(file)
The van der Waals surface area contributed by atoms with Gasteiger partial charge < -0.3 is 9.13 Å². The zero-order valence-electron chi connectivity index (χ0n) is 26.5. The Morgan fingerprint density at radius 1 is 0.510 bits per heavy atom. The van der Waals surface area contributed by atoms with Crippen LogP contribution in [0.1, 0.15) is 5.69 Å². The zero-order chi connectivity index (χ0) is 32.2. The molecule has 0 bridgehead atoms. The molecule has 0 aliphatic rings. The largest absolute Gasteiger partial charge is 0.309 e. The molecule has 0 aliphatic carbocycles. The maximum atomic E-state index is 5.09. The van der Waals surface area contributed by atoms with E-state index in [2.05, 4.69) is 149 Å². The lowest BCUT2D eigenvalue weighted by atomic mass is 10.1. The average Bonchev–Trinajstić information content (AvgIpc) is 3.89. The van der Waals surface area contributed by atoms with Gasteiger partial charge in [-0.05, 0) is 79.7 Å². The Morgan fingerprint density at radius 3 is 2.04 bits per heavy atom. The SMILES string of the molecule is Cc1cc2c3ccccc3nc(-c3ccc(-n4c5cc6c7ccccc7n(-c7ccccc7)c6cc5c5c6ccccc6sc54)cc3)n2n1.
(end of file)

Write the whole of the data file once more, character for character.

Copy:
The van der Waals surface area contributed by atoms with Gasteiger partial charge < -0.3 is 9.13 Å². The zero-order valence-electron chi connectivity index (χ0n) is 26.5. The Morgan fingerprint density at radius 1 is 0.510 bits per heavy atom. The van der Waals surface area contributed by atoms with Crippen LogP contribution in [0.1, 0.15) is 5.69 Å². The zero-order chi connectivity index (χ0) is 32.2. The molecule has 0 bridgehead atoms. The molecule has 0 aliphatic rings. The largest absolute Gasteiger partial charge is 0.309 e. The molecule has 0 aliphatic carbocycles. The maximum atomic E-state index is 5.09. The van der Waals surface area contributed by atoms with E-state index in [2.05, 4.69) is 149 Å². The lowest BCUT2D eigenvalue weighted by atomic mass is 10.1. The average Bonchev–Trinajstić information content (AvgIpc) is 3.89. The van der Waals surface area contributed by atoms with Gasteiger partial charge in [-0.05, 0) is 79.7 Å². The Morgan fingerprint density at radius 3 is 2.04 bits per heavy atom. The SMILES string of the molecule is Cc1cc2c3ccccc3nc(-c3ccc(-n4c5cc6c7ccccc7n(-c7ccccc7)c6cc5c5c6ccccc6sc54)cc3)n2n1.